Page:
Making the switch to Sketch

Ollie's Photo by Ollie Jackson


As a designer and front-end developer, I would always advocate using the tools, software and services that work for you, irrespective of what the design community is encouraging you to adopt. 

Ever since Sketch (the Mac-only design tool from Bohemian Coding) arrived on the design scene, the Sketch vs Photoshop debate has long raged. Prior to Sketch’s arrival, Adobe Photoshop was widely used for all things design, from user interfaces to iconography - despite its original purpose of facilitating photo editing. 

Sketch has successfully challenged Photoshop with it’s intuitive interface, easy exporting and extensive plugin library. The likes of Apple and Facebook now provide Sketch-compatible UI design resources. 

From here-on-in, I’ll dive into the features within Sketch that I appreciate the most when I’m designing static comps or building the components of an interface.

Symbols

Symbols allow you to group elements (layers?) together and drop them anywhere within your document. Any changes you make to a symbol, will be replicated across your document - saving you time and ensuring your designs remain consistent throughout. 

Symbols are ideal for compartmentalising your design and create structure to your work. They make Sketch an ideal tool for UI design. Sketch takes any Symbols you create and places them into their own Page - which in effect, builds out a components library, ready for export.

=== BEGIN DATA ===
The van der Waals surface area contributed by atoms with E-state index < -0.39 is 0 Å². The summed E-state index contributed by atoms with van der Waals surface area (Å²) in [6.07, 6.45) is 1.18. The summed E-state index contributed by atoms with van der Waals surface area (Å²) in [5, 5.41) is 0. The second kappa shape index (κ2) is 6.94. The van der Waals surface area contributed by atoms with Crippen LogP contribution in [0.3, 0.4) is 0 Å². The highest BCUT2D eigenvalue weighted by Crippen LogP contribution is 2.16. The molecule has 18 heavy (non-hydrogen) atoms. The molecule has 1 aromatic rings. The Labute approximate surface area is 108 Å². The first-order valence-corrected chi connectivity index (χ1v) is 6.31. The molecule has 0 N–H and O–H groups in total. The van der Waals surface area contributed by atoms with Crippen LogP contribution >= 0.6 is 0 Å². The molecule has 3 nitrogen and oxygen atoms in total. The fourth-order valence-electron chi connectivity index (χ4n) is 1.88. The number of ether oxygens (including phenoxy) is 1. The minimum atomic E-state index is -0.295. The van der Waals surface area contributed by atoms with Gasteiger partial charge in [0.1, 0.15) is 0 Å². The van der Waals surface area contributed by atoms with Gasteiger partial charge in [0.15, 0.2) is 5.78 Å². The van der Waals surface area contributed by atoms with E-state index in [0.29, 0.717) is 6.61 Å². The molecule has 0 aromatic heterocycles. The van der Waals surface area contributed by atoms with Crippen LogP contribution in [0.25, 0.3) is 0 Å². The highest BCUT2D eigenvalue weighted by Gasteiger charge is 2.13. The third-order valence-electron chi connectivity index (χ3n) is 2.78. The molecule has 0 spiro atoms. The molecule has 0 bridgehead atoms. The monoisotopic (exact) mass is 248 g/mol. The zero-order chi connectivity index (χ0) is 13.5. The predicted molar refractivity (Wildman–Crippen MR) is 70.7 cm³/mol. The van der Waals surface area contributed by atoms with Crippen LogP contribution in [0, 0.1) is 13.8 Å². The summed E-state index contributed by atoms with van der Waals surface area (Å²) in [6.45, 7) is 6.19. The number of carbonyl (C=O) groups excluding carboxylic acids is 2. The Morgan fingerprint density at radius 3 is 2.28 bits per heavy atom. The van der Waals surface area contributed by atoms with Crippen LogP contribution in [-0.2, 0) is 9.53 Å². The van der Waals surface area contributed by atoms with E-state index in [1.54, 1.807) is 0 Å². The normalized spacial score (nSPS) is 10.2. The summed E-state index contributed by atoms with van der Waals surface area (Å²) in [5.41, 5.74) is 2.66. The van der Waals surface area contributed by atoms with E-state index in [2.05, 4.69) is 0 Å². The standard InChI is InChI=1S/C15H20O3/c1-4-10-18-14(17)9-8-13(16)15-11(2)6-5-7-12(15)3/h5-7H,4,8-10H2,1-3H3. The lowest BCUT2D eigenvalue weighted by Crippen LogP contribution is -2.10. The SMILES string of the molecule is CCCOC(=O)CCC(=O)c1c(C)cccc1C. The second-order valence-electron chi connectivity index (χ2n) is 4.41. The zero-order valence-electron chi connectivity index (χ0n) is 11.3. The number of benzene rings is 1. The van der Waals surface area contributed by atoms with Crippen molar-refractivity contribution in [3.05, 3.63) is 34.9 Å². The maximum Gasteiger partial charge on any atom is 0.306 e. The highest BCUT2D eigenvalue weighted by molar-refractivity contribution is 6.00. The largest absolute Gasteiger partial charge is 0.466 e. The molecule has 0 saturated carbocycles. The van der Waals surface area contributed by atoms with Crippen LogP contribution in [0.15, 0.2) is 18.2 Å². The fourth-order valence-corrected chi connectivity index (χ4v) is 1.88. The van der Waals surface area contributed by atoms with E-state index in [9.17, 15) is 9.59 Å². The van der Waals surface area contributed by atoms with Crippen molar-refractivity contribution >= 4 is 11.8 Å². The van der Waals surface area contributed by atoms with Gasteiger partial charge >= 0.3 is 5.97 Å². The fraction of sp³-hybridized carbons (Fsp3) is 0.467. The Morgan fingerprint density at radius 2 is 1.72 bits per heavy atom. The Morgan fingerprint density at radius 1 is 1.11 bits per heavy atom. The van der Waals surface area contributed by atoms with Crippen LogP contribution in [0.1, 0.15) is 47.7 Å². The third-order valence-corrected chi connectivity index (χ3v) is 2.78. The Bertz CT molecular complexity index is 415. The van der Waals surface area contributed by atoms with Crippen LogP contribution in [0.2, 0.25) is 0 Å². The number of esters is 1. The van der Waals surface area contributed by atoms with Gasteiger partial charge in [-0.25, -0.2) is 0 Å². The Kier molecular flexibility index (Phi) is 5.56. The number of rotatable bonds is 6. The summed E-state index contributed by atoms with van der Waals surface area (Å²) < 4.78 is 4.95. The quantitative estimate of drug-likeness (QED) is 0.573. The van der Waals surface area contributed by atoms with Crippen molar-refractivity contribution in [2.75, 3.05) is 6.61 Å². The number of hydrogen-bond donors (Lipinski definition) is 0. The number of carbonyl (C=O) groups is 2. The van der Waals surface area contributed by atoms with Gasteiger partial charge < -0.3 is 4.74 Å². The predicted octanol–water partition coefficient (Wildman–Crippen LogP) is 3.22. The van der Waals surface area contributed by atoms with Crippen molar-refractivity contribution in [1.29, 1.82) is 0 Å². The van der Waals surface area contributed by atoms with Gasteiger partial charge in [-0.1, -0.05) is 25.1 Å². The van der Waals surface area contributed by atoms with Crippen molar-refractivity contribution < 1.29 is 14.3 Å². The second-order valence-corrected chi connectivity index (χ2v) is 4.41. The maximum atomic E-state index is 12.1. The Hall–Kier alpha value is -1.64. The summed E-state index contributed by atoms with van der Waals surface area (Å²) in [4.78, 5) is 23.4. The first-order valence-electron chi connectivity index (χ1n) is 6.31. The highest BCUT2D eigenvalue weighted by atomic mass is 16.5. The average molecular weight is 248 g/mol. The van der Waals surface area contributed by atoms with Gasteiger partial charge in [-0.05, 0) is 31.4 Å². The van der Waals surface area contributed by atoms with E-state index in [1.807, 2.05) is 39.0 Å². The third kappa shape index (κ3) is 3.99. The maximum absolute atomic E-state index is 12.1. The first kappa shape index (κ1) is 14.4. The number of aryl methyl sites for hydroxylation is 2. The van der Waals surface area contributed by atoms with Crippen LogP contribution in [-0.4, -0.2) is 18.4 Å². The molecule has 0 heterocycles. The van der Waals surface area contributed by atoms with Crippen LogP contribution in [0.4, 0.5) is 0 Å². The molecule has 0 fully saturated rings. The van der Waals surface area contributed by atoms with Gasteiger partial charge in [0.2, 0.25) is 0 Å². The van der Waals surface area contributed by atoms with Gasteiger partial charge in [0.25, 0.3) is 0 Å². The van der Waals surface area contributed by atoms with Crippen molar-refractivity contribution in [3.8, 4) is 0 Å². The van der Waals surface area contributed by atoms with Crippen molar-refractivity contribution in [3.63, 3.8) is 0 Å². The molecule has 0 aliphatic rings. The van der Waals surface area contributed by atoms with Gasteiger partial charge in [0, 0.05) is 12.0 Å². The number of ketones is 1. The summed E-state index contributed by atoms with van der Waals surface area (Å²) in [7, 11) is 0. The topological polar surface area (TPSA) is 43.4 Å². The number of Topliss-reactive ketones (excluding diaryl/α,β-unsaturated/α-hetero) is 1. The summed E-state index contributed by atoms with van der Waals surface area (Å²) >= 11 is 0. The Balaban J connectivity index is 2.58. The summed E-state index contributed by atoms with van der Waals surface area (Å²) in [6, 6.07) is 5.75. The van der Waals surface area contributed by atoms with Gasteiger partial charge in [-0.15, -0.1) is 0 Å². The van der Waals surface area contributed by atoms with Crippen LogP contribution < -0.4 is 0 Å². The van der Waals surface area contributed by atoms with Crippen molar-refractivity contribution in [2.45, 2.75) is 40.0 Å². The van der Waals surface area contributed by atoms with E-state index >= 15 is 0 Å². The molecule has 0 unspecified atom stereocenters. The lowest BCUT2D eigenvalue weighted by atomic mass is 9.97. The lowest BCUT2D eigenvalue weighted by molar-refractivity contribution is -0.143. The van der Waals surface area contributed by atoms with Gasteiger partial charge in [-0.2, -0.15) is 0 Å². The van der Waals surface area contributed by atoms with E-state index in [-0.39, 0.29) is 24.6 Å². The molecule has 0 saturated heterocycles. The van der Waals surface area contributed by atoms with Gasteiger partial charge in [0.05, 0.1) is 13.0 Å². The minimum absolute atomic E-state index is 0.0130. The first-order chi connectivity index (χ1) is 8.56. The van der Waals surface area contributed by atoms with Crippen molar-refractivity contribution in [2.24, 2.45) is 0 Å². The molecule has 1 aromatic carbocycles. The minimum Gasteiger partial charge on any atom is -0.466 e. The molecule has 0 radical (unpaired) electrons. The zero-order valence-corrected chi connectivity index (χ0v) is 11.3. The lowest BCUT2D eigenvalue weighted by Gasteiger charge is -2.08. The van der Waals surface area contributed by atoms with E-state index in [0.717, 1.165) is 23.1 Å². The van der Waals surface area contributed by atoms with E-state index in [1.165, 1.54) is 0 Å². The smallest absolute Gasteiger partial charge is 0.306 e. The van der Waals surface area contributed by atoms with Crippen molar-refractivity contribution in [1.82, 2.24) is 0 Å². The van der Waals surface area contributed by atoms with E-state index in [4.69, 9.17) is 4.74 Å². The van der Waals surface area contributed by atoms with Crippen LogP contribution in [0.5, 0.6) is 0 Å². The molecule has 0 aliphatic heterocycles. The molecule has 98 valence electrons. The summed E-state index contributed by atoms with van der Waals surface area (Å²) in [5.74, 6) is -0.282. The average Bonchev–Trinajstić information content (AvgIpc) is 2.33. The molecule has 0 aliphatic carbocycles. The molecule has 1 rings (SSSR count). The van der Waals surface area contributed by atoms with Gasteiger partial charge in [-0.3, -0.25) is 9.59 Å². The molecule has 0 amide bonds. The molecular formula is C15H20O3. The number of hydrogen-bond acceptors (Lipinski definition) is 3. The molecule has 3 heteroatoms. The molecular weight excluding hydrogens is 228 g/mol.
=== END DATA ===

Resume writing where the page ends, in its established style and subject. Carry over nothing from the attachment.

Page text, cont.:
Artboards and Pages

Designs evolve. And as you work though concepts and revisions, keeping a handle on everything you’ve designed can be tricky. 

In practise, I tend to use Pages to group designs by feedback rounds. That way you can keep all your Artboards (from each round) in one document, but without having to see them all on the same screen as you work. 

Styleguides and Symbols are contained within their own pages too.

Text styles 

Text styles are a dream. By defining your typefaces, sizes and line heights with text styles, you can apply said styles across all of the copy contained within your documents. 

Text styles are particularly useful when you want to see how your designs would look with different font pairings - without the arduous task of combing through all of your designs, updating each piece of text individually. Much. Time. Saved.

Sketch Mirror

Sketch Mirror allows you to preview your designs in the browser or via an iOS device. The iOS app is an ideal companion to mobile design - because you can work on your design whilst viewing (and interacting) with them in situ on your device.

It is however worth noting that Sketch Mirror isn’t as reliable as it ought to be. So be prepared have to reload the app once in a while!

Sketch Cloud

At present we use InVision to upload and share concepts with clients during the design phase. Sketch Cloud is currently in beta and provides similar functionality. You can share your Sketch documents via a unique link (with the option of password protection) and gather feedback by letting your client comment on individual designs.

I’ll be interested to use Sketch Cloud when it is out of beta.

Grid Layout

Irrespective of how free-form or abstract your design may be, you’ll still need a grid in place for creating proportion. 

A word on licensing…

A Sketch license can be purchased for $99, is valid for a year and contains 12 months of free updates - after which time you will need to renew your license. You can use Sketch across multiple devices or share your license by adding more seats, at an additional cost. 

You can also use Sketch on a trial basis to see if it works for you and your workflow. 

Happy Sketching!
   


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